Like many entries on this list, Polka-Dot Man is one of the more obscure of Batman's rogues. This crummy criminal made his first appearance in 1962's "Detective Comics" issue 300 and as can be expected, doesn't get much love in newer "Batman" comics. In a city full of truly terrifying villains like the Joker or Killer Croc, Polka-Dot Man really never could hold his own.

Polka-Dot Man -- real name Abner Krill -- was without any powers of his own, so instead his powers came from his spotty costume. Each of the brightly colored polka-dots on Abner's suit could be pulled off to become weapons. Where this costume came from nobody really knows. All we can say for sure is that it looks absolutely ridiculous!


Lady Stilt-Man

Lady Stilt-Man is a name so bad, so clunky and so nonsensical that you just know it was created to be bad on purpose. And oh boy is it a bad name. What makes her name even worse, is, that in Lady Stilt-Man's mind her terrible name is actually meant to be a respectful homage to the deceased Stilt-Man. Talk about misplaced grief!

As her name suggests, Lady Stilt-Man is very much a joke character. A talking, walking, crime-committing parody of all the half-hearted efforts for comic companies to create female versions of popular male characters. Like her hero Stilt-Man, Lady Stilt-Man's powers came from her suit that featured extending, telescopic legs. Surprisingly enough, Lady Stilt-Man has made her fair share of appearances since her debut appearance, giving her quite the... leg up... on her predecessor.


Crazy Quilt

Batman rogues gallery really is the gift that keeps on giving, even if that gift comes in the form of the technicolor crook called Crazy Quilt. Although his name makes him sound more like your local craft supply store than a supervillain, Crazy Quilt was a notable crime lord in Gotham. Believe it or not, there have been more than one Crazy Quilt in the history of DC Comics.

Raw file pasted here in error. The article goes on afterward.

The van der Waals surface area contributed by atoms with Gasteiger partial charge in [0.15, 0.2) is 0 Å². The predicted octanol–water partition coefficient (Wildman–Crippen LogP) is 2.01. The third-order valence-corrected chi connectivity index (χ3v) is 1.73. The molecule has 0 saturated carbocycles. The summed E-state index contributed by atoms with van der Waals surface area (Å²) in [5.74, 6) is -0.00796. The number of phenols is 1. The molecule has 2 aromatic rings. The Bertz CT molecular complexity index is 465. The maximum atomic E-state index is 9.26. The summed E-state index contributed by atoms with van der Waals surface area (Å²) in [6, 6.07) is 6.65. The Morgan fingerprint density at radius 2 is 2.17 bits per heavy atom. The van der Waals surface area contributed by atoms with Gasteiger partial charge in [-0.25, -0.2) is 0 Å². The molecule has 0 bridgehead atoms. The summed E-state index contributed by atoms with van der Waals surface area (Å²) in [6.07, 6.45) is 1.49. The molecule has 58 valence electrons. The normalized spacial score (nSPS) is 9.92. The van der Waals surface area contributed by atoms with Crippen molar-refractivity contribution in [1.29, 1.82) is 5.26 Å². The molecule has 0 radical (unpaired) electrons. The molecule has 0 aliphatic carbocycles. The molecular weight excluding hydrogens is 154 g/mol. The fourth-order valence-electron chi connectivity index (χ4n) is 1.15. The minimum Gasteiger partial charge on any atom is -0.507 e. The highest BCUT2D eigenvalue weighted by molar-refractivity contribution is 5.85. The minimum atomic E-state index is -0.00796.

The first Crazy Quilt was a famous painter who did some moonlighting as a criminal. Without any powers of his own, Crazy Quilt instead relied on the power of art and wore a brightly colored mosaic suit featuring a helmet that shot out different coloured lights. These different colored lights could be used to hypnotize enemies, while his overall presence just sort of made them chortle.


Before he was known as the Trapster, Peter Petruski went by the supervillain alias of Paste-Pot Pete. As well as being overly long and clunky, the name Paste-Pot Pete sounds more like a character from a children's cartoon than a supervillain from the Marvel Universe. Like many supervillains before him, Pete was a scientist prior to him turning to a life of crime. After inventing a highly adhesive, "multi-polymer" liquid, he decided to stop being a law-abiding citizen and become the villainous -- and terribly named -- Paste-Pot Pete.

As a supervillain, Pete would shoot the highly adhesive liquid from his paste guns. As well as being sticky, the substance dried quickly and was impervious to physical force and fire. Rather than a paste pot, Pete would store the adhesive in a canister on his side.


Asbestos Lady

Asbestos Lady is a supervillain name that has not aged well. Unlike the name suggests, Asbestos Lady is -- thankfully -- not actually made out of asbestos. Before becoming Asbestos Lady, Victoria Murdock was a gifted scientist who used her unique knowledge to craft a special fireproof suit. No prizes for guessing what the suit was made out of! As well as her asbestos-lined suit, Victoria was armed with a powerful flamethrower and a gun that fired asbestos-lined bullets.

Asbestos Lady made her first appearance in "Captain America Comics" issue 63, back in 1947. Given her suit's fire-proof abilities, it is not at all surprising that her arch-nemesis was the human torch. She loathed the Human Torch so much she designed her special asbestos bullets just for him!


Condiment King

It only makes sense that the top spot on this list goes to the king. The Condiment King, that is! Like fellow Batman villain Harley Quinn, Condiment King was created by Bruce Timm and Paul Dini for "Batman: the Animated Series," before transitioning over to the DC Comics universe. Unlike Harley Quinn, it is unlikely you will be seeing anyone cos-playing as him anytime soon!

Like the name implies, Condiment King is an apologetically comedic villain who squirts ketchup and mayonnaise from special condiment guns. In fact, in his first appearance, Condiment King wasn't even a villain at all, but rather a comedian the Joker had brainwashed into taking on the Bat. Turns out making jokes at the Joker's expense isn't such a great idea!

Which villains name do you find the doofiest? Let us know in the comments!